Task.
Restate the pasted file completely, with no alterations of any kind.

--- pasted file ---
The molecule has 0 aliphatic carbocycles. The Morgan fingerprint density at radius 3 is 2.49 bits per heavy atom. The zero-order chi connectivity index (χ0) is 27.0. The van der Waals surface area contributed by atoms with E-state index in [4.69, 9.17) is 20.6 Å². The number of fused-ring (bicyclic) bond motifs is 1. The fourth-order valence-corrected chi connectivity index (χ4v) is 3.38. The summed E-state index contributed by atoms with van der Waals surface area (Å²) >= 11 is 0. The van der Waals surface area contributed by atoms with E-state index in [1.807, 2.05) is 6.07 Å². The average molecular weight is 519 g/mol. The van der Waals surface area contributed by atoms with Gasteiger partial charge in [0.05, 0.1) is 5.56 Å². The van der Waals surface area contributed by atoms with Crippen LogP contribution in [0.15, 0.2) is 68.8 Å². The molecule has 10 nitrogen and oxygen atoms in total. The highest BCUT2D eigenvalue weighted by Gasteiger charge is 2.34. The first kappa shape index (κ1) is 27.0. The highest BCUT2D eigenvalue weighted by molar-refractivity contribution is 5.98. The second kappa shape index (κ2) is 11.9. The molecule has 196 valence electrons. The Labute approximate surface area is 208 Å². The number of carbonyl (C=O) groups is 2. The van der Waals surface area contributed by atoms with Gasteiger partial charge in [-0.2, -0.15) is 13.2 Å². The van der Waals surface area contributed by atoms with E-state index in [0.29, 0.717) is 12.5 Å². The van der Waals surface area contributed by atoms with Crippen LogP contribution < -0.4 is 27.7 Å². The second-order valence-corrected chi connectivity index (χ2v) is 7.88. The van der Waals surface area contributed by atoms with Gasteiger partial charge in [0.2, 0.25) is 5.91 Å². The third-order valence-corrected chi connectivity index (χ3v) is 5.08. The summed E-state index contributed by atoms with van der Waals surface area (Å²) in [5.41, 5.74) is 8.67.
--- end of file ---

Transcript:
The molecule has 0 aliphatic carbocycles. The Morgan fingerprint density at radius 3 is 2.49 bits per heavy atom. The zero-order chi connectivity index (χ0) is 27.0. The van der Waals surface area contributed by atoms with E-state index in [4.69, 9.17) is 20.6 Å². The number of fused-ring (bicyclic) bond motifs is 1. The fourth-order valence-corrected chi connectivity index (χ4v) is 3.38. The summed E-state index contributed by atoms with van der Waals surface area (Å²) >= 11 is 0. The van der Waals surface area contributed by atoms with E-state index in [1.807, 2.05) is 6.07 Å². The average molecular weight is 519 g/mol. The van der Waals surface area contributed by atoms with Gasteiger partial charge in [0.05, 0.1) is 5.56 Å². The van der Waals surface area contributed by atoms with Crippen LogP contribution in [0.15, 0.2) is 68.8 Å². The molecule has 10 nitrogen and oxygen atoms in total. The highest BCUT2D eigenvalue weighted by Gasteiger charge is 2.34. The first kappa shape index (κ1) is 27.0. The highest BCUT2D eigenvalue weighted by molar-refractivity contribution is 5.98. The second kappa shape index (κ2) is 11.9. The molecule has 196 valence electrons. The Labute approximate surface area is 208 Å². The number of carbonyl (C=O) groups is 2. The van der Waals surface area contributed by atoms with Gasteiger partial charge in [-0.2, -0.15) is 13.2 Å². The van der Waals surface area contributed by atoms with E-state index in [0.29, 0.717) is 12.5 Å². The van der Waals surface area contributed by atoms with Crippen LogP contribution < -0.4 is 27.7 Å². The second-order valence-corrected chi connectivity index (χ2v) is 7.88. The van der Waals surface area contributed by atoms with Gasteiger partial charge in [0.2, 0.25) is 5.91 Å². The third-order valence-corrected chi connectivity index (χ3v) is 5.08. The summed E-state index contributed by atoms with van der Waals surface area (Å²) in [5.41, 5.74) is 8.67.